As a leading player in the Nigerian business-jet sector, aircraft manager Triton Aviation is one of a number of West African companies bringing a measure of maturity to the business aviation market. The company has seen growth stall as the nation’s economy has slowed but nonetheless is looking to expand its capabilities so it is better positioned for an expected rebound.
The business aviation market in Nigeria has proved tougher this year than last, Triton CEO Ayo Oyewole, toldAIN. He said, “2014 was a year of strong growth for us and the industry in Nigeria in general. However, 2015 has seen severe pressure on the industry from the fall in oil prices and uncertainty over the Nigerian elections.”
The company started operating in 2010 as an outsourced flight department, and Oyewole joined the following year to develop it into a premium charter operator and aircraft handling service provider. Triton manages a Hawker 900, a Hawker 4000, a Challenger 300, a Falcon 900DX and a Global Express. It handles a Challenger 605 and also has a Hawker 850 on charter. Oyewole estimates that there are a total of 100 business jets in Nigeria. Of those aircraft, he said, “Bombardier is dominant…it has stolen a lead on the others,” an advantage he attributes to the company’s investment in local support, specifically spares inventory and engineers at the service center in Lagos.
Business aviation is growing in Nigeria, he said. “It’s a broad spectrum, from government to oil and gas and banking. We are focusing on the niche for the smaller of the large-cabin bizjets. We see a lot of growth there. Our focus is on building our capabilities and revenues in that sector.” In fact, growing oil and gas exploration and shipping and trade have spurred progress all over the continent. “We do fly all over the world. Predominantly, it’s Europe. Regional Africa is South Africa, Angola, Mozambique, Kenya and the west coast of Africa, from Nigeria all the way to Senegal. In Central Africa it’s the Democratic Republic of Congo. Gabon is getting more interesting. I see that inter-Africa is continuing to grow,” he said.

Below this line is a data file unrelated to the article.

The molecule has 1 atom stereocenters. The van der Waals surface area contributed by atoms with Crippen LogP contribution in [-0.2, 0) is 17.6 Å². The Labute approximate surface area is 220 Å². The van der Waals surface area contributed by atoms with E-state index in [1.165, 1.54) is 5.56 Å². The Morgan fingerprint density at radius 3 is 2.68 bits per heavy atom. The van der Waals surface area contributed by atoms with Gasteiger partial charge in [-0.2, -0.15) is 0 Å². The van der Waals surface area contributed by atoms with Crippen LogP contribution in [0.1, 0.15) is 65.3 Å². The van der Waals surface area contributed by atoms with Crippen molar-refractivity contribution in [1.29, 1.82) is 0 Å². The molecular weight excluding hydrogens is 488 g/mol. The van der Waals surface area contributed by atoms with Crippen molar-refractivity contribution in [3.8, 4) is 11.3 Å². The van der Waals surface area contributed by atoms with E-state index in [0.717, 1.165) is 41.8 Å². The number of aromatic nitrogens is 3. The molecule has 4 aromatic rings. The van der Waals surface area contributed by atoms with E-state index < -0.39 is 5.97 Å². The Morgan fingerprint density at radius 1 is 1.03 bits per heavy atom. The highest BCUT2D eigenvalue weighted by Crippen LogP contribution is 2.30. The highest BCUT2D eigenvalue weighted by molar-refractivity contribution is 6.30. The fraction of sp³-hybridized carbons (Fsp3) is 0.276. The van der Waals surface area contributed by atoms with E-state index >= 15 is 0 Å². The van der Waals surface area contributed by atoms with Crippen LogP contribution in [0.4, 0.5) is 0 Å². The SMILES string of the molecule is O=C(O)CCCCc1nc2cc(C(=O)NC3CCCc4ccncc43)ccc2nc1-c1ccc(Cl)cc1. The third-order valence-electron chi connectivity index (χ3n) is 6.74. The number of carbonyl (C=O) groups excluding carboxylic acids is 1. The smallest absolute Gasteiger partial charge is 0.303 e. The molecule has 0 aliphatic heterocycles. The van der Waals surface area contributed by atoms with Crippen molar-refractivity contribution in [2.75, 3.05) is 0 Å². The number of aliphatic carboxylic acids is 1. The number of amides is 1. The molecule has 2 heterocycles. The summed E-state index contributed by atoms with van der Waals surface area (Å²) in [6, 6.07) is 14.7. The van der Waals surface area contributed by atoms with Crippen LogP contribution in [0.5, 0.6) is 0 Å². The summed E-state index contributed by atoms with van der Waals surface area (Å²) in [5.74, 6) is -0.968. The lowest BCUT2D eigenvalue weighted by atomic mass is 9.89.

“You find plenty of Europe and Middle East. There are plenty of good commercial options. We found with the slowdown in the global economy, a lot of the jaunts are taken out. Somebody who wants to go to London on the weekend, will probably wait for British Airways or similar. In the past, they would not think twice of going private. Now people are more judicious with the use of their funds.”
Nonetheless, he is bullish on the number of wealthy individuals in Nigeria. “There are lots. Those who fly to Europe and the U.S. will generally be owners of the aircraft, and not people chartering. They’ll fly everywhere, with several flights to the U.S. every month. It’s primarily New York, Houston, Los Angeles and Toronto. In Europe, it’s London and Paris.”
These travellers need the flexibility that business aviation can provide, and Nigerian regulators are beginning to understand the industry’s needs. “Their procedures are still geared toward commercial operations, but they have recognized the existence of bizav, which is a big step, and are looking at ways of implementing appropriate regulations. That will only enhance our operations and the business environment there,” said Oyewole.
Triton currently operates under a partner’s AOC but is in the process of acquiring its own. The local market is fragmented, with mostly one- and two-aircraft operators, so Oyewole foresees some consolidation. The company also intends to operate FBOs as part of its management service to improve the customer experience. “Most African countries lack proper FBOs,” he said. “We have first-class service until you arrive at the airport. It’s first class when you get on and stops when you get off. There’s a break in the quality of the service. There are very few FBOs where you’ll get the really high standard that you get in Europe or the U.S.”
Triton uses third-party MRO services. “We have many options within and outside Nigeria, so there are really no issues working with third-party MRO. In-house MRO operations are not in our immediate plans. Owners want us to manage MRO. That is what we are there for.”
However, he noted, “The quality [of MRO services] is quite patchy. I think a lot needs to be done to get to the level of service we get in Europe or the U.S. There are qualified engineers, but you find that the quality of work, the professionalism, for us doesn’t seem to match the service you would get at a service center in Europe or the U.S.” The company has its line maintenance completed in Nigeria; more complex work is sent outside the country.
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